From “The Terminator” to “Kill Bill,” American action films seem to annihilate more people than there are living cast members. As a radical rebuttal to this tired technique, David Cronenberg’s staggering “A History of Violence” graces the screen with 12 deaths (just 12!), proving that a little less can be excruciatingly more. Each murder within the film is more horribly tragic and disturbingly exciting than anything Schwarzenegger’s robotic assassin could ever dream of.
This bloodbath action thriller transcends its genre with the gradual pacing and superb character work of a serious drama like 2001’s “In the Bedroom.” Central to this revelation is Cronenberg’s refusal to use jarring camera shots and special effects to heighten the mood, instead relying on pure acting to carry his picture.
Even here his choices are surprising. Instead of a standard Hollywood cookie-cutter cast, he goes with several up-and-comers and some fresh blood, assembling the best ensemble this side of Eastwood’s “Mystic River.” Add an unconventional, nearly surreal plot and Cronenberg delivers what may be the best film of the year, before the leaves have even fallen from the elms.
Tom Stall (Viggo Mortensen) works in the local diner of an eerily perfect prairie town, with doting wife Edie (Maria Bello) serving pie by his side. Loving and gentle, the Portland-born man seems the perfect husband, and a role model to his son Jack (Ashton Holmes) and daughter Sarah (Heidi Hayes). The family’s biggest problem is a varsity-jacket-toting school bully (Kyle Schmid) who delights in harassing Jack.
But everything changes when two psycho killers hold up the diner, and Tom brutally takes them down before they can shoot a co-worker. Hailed as a local hero, his extraordinary self-defense makes national news. As a result, a trio of mobsters (led by the always cold-faced Ed Harris), comes sniffing around the diner, believing Tom to be quite different from what he says he is.
In the thick of “A History of Violence” it becomes clear that like-minded action films have given actors short-shrift. Cronenberg’s patient style lets the cast work wonders with the material. He gives them a chance to steal the show, and they grab it.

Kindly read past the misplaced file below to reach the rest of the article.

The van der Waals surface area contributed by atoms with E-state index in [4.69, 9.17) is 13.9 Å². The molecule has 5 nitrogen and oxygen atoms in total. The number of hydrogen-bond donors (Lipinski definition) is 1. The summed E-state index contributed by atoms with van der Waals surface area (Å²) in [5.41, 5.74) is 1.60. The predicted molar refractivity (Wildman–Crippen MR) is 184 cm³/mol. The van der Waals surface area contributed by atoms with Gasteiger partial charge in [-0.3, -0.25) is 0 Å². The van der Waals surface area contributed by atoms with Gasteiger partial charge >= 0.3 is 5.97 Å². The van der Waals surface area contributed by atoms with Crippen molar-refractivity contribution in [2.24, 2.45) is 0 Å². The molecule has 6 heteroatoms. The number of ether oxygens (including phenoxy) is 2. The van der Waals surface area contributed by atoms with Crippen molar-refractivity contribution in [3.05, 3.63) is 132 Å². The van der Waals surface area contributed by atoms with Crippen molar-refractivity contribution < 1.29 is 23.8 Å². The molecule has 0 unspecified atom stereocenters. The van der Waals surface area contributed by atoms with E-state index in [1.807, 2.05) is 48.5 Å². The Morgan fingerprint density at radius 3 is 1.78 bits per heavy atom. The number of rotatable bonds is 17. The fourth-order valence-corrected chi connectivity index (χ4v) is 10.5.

Mortensen gives a surprisingly versatile, finely-crafted performance. His every smile hides something indefinitely dark; like an M.C. Escher print, each action is a puzzle. Shot after shot dwells on Tom’s face, as if Mortensen and Cronenberg are daring us to figure him out. In these intense close-ups, Mortensen’s immediately kind demeanor slowly curdles to become something far more sinister.
Edie is a unique blend of country and city, cute and tough. Never once does Bello play her false, even when she breaks down melodramatically.
Newcomer Ashton Holmes plays Jack with a mess of teenage bravado and insecurity, acted to perfection.
But the real revelation here is William Hurt as a mob boss who gleefully lights up the film’s final act. A mix of Al Pacino and Greg Kinnear — of evil and empathy — he crafts a darkly comic death scene worthy of Shakespeare.
Despite setting “A History of Violence” in Middle America, Cronenberg goes farther with his sex scenes than any film in recent memory. But rather than throwing in intimate moments as shock value, he treats them as unguarded opportunities for truth. Instead of uncomfortable, the two extended sex scenes are touching, funny, and very real. Sex is used not as a fleshy gimmick, but as a vehicle to deepen the film’s complex characters.
The only near-flaw of this elegant film comes in the first 10 minutes, when an abundance of hackneyed dialogue suggests that the standard father/son coming-of-age story will follow. But “A History of Violence” breaks itself out of this mold rather quickly.
(To be picky, another drawback is Howard Shore’s music, a simple rehash of his “Lord of the Rings” score. Who wants to hear the distant echoes of Mordor during a murder scene?)
But these small blemishes cannot dull the shine of this bold masterpiece. Cronenberg proves that we are not as apathetic to on-screen violence as we think, and he proves it honestly. Through it all, every death is cleanly shot — no fast cuts, no tricks. Vomit, blood and snot all flow freely; each corpse as shown as it is, not because of morbid fascination but in the service of truth.
Never has a film been such a visceral delight to watch, and at the same time so resonant and disturbing. Cronenberg creates the impossible: an action film with conscience.